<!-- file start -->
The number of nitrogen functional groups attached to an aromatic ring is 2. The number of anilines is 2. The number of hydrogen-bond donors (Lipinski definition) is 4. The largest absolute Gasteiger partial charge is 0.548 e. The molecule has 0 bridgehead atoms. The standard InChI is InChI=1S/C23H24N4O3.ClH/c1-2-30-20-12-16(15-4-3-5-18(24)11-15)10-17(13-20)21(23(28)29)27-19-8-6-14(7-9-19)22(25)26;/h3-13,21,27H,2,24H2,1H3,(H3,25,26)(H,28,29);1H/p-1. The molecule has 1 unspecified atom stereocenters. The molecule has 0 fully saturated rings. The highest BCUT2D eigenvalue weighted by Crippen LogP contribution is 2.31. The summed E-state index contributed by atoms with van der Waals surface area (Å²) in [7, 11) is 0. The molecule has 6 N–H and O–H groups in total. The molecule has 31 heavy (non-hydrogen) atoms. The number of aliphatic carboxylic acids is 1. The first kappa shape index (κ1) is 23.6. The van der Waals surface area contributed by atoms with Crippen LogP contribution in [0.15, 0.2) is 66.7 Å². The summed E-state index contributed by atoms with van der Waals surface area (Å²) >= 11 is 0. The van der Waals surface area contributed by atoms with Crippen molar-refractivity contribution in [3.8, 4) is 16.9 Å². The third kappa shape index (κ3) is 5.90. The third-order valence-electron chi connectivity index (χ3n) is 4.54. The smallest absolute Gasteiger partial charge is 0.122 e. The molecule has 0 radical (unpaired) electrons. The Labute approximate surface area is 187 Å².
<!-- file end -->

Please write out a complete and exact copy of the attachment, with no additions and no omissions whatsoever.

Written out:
The number of nitrogen functional groups attached to an aromatic ring is 2. The number of anilines is 2. The number of hydrogen-bond donors (Lipinski definition) is 4. The largest absolute Gasteiger partial charge is 0.548 e. The molecule has 0 bridgehead atoms. The standard InChI is InChI=1S/C23H24N4O3.ClH/c1-2-30-20-12-16(15-4-3-5-18(24)11-15)10-17(13-20)21(23(28)29)27-19-8-6-14(7-9-19)22(25)26;/h3-13,21,27H,2,24H2,1H3,(H3,25,26)(H,28,29);1H/p-1. The molecule has 1 unspecified atom stereocenters. The molecule has 0 fully saturated rings. The highest BCUT2D eigenvalue weighted by Crippen LogP contribution is 2.31. The summed E-state index contributed by atoms with van der Waals surface area (Å²) in [7, 11) is 0. The molecule has 6 N–H and O–H groups in total. The molecule has 31 heavy (non-hydrogen) atoms. The number of aliphatic carboxylic acids is 1. The first kappa shape index (κ1) is 23.6. The van der Waals surface area contributed by atoms with Crippen LogP contribution in [0.15, 0.2) is 66.7 Å². The summed E-state index contributed by atoms with van der Waals surface area (Å²) >= 11 is 0. The van der Waals surface area contributed by atoms with Crippen molar-refractivity contribution in [3.8, 4) is 16.9 Å². The third kappa shape index (κ3) is 5.90. The third-order valence-electron chi connectivity index (χ3n) is 4.54. The smallest absolute Gasteiger partial charge is 0.122 e. The molecule has 0 radical (unpaired) electrons. The Labute approximate surface area is 187 Å².